America’s Most Financially Disadvantaged School Districts and How They Got that Way – How State and Local Governance Causes School Funding Disparities

Source: Bruce D. Baker, Center for American Progress, July 2014

From the summary:
….First, this report lays out a typology of conditions that lead to severe fiscal disadvantage for local public school systems. It then provides examples of states, state policy conditions, and specific local public school districts identified as being severely financially disadvantaged. The causes of fiscal disadvantage are classified as follows:
• Type 1. Savage inequalities: How persistent disparities in local taxable property wealth continue to undermine equity in American education
• Type 2. Stealth inequalities: How dysfunctional, poorly designed, state school finance formulas fail to correct, and sometimes reinforce, disparities
• Type 3. Some politics is still local: How local tax policy and budgeting decisions may undermine state equity objectives
• Type 4. Not-so-blurred lines: How small, segregated enclaves embedded in population-dense metropolitan areas reinforce fiscal disparities
• Type 5. Shift happens: How the changing demography of exurban and smaller city America leads to emerging fiscal disadvantage

The report concludes by providing policy recommendations. Approaches to reforming aid should address the following issues:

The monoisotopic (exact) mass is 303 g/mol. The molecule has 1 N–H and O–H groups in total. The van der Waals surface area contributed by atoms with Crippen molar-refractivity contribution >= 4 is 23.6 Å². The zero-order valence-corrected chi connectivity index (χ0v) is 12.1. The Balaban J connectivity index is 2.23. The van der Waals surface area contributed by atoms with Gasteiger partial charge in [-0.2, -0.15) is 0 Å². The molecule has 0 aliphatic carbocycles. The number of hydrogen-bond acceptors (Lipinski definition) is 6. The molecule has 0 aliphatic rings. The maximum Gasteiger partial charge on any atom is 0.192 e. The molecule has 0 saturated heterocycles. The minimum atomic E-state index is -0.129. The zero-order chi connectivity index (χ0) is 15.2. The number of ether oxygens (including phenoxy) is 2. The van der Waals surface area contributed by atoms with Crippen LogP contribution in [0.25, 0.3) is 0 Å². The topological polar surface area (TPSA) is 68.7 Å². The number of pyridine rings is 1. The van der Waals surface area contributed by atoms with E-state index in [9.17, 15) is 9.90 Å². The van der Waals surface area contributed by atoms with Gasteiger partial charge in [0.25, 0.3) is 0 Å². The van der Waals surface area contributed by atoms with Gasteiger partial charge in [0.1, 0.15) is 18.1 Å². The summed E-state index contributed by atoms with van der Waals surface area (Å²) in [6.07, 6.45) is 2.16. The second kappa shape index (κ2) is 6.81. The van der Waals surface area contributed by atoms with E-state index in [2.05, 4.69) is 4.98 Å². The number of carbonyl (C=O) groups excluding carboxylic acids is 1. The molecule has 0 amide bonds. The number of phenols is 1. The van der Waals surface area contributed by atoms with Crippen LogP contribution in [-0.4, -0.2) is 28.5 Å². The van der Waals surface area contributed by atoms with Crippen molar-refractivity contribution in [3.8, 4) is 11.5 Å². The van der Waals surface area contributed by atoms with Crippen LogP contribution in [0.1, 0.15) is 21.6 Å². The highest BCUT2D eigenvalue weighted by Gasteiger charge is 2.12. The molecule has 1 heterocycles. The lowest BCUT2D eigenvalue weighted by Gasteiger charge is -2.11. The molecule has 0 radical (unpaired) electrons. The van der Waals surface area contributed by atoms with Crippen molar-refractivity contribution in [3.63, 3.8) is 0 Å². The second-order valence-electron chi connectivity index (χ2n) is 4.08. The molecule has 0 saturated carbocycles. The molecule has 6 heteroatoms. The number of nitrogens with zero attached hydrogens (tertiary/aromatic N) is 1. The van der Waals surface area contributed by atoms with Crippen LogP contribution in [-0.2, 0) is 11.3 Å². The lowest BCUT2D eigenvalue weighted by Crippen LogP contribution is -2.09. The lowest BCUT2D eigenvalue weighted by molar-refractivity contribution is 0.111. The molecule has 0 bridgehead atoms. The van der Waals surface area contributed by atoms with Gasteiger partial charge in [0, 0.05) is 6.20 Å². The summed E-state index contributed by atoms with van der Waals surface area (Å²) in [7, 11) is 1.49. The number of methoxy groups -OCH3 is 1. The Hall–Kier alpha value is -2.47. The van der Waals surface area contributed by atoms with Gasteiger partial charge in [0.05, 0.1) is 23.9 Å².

• Organizational concerns. ….
• State policy leverage over local fiscal decisions. ….
• More-nuanced measures of local capacity and need in state aid formulas. ….
• Illogical state aid programs. …

While substantively resolving any one of these problems would move the ball forward on equity, definitively resolving all four is required for making consistent progress across all states and local public school districts. Resolving these persistent disparities between districts remains a prerequisite condition for resolving internal disparities in the most fiscally deprived school districts. Doing so also serves as a prerequisite condition to resolve disparities in essential resources, including teaching quality, class sizes, and access to deep and broad curricular opportunities for all children regardless of the school or district they attend.
Related:
Is School Funding Fair? A National Report Card
Source: Education Law Center of New Jersey, 2014